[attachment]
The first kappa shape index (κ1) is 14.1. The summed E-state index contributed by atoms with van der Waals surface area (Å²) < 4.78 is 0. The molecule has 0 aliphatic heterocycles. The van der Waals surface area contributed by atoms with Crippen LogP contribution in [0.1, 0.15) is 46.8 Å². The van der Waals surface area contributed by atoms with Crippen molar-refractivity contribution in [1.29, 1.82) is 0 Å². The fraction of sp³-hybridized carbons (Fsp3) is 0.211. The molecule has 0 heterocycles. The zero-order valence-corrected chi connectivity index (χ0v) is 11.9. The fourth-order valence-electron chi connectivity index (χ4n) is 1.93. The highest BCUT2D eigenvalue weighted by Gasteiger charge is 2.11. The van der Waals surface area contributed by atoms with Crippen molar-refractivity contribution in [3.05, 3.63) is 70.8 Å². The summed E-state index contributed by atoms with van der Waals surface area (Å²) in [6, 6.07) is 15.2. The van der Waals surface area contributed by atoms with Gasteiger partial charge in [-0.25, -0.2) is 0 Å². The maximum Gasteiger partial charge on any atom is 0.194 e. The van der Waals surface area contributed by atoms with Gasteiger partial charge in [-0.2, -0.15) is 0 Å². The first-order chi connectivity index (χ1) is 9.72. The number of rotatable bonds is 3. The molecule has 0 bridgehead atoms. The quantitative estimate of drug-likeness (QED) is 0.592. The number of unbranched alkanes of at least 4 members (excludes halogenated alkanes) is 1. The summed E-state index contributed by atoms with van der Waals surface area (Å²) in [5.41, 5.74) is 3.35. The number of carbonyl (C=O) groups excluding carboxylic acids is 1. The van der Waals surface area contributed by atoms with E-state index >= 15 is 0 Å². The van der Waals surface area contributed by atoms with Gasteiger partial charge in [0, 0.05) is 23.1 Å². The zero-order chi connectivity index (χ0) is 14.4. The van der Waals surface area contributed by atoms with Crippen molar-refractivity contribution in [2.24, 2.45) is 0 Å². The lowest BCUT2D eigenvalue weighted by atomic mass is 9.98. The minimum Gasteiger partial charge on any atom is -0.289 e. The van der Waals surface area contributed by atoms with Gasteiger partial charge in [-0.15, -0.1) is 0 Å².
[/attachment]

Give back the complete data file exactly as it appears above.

The first kappa shape index (κ1) is 14.1. The summed E-state index contributed by atoms with van der Waals surface area (Å²) < 4.78 is 0. The molecule has 0 aliphatic heterocycles. The van der Waals surface area contributed by atoms with Crippen LogP contribution in [0.1, 0.15) is 46.8 Å². The van der Waals surface area contributed by atoms with Crippen molar-refractivity contribution in [1.29, 1.82) is 0 Å². The fraction of sp³-hybridized carbons (Fsp3) is 0.211. The molecule has 0 heterocycles. The zero-order valence-corrected chi connectivity index (χ0v) is 11.9. The fourth-order valence-electron chi connectivity index (χ4n) is 1.93. The highest BCUT2D eigenvalue weighted by Gasteiger charge is 2.11. The van der Waals surface area contributed by atoms with Crippen molar-refractivity contribution in [3.05, 3.63) is 70.8 Å². The summed E-state index contributed by atoms with van der Waals surface area (Å²) in [6, 6.07) is 15.2. The van der Waals surface area contributed by atoms with Gasteiger partial charge in [-0.25, -0.2) is 0 Å². The maximum Gasteiger partial charge on any atom is 0.194 e. The van der Waals surface area contributed by atoms with Gasteiger partial charge in [-0.2, -0.15) is 0 Å². The first-order chi connectivity index (χ1) is 9.72. The number of rotatable bonds is 3. The molecule has 0 bridgehead atoms. The quantitative estimate of drug-likeness (QED) is 0.592. The number of unbranched alkanes of at least 4 members (excludes halogenated alkanes) is 1. The summed E-state index contributed by atoms with van der Waals surface area (Å²) in [5.41, 5.74) is 3.35. The number of carbonyl (C=O) groups excluding carboxylic acids is 1. The van der Waals surface area contributed by atoms with E-state index >= 15 is 0 Å². The van der Waals surface area contributed by atoms with Gasteiger partial charge in [0, 0.05) is 23.1 Å². The zero-order chi connectivity index (χ0) is 14.4. The van der Waals surface area contributed by atoms with Crippen molar-refractivity contribution in [2.24, 2.45) is 0 Å². The lowest BCUT2D eigenvalue weighted by atomic mass is 9.98. The minimum Gasteiger partial charge on any atom is -0.289 e. The van der Waals surface area contributed by atoms with Gasteiger partial charge in [-0.15, -0.1) is 0 Å².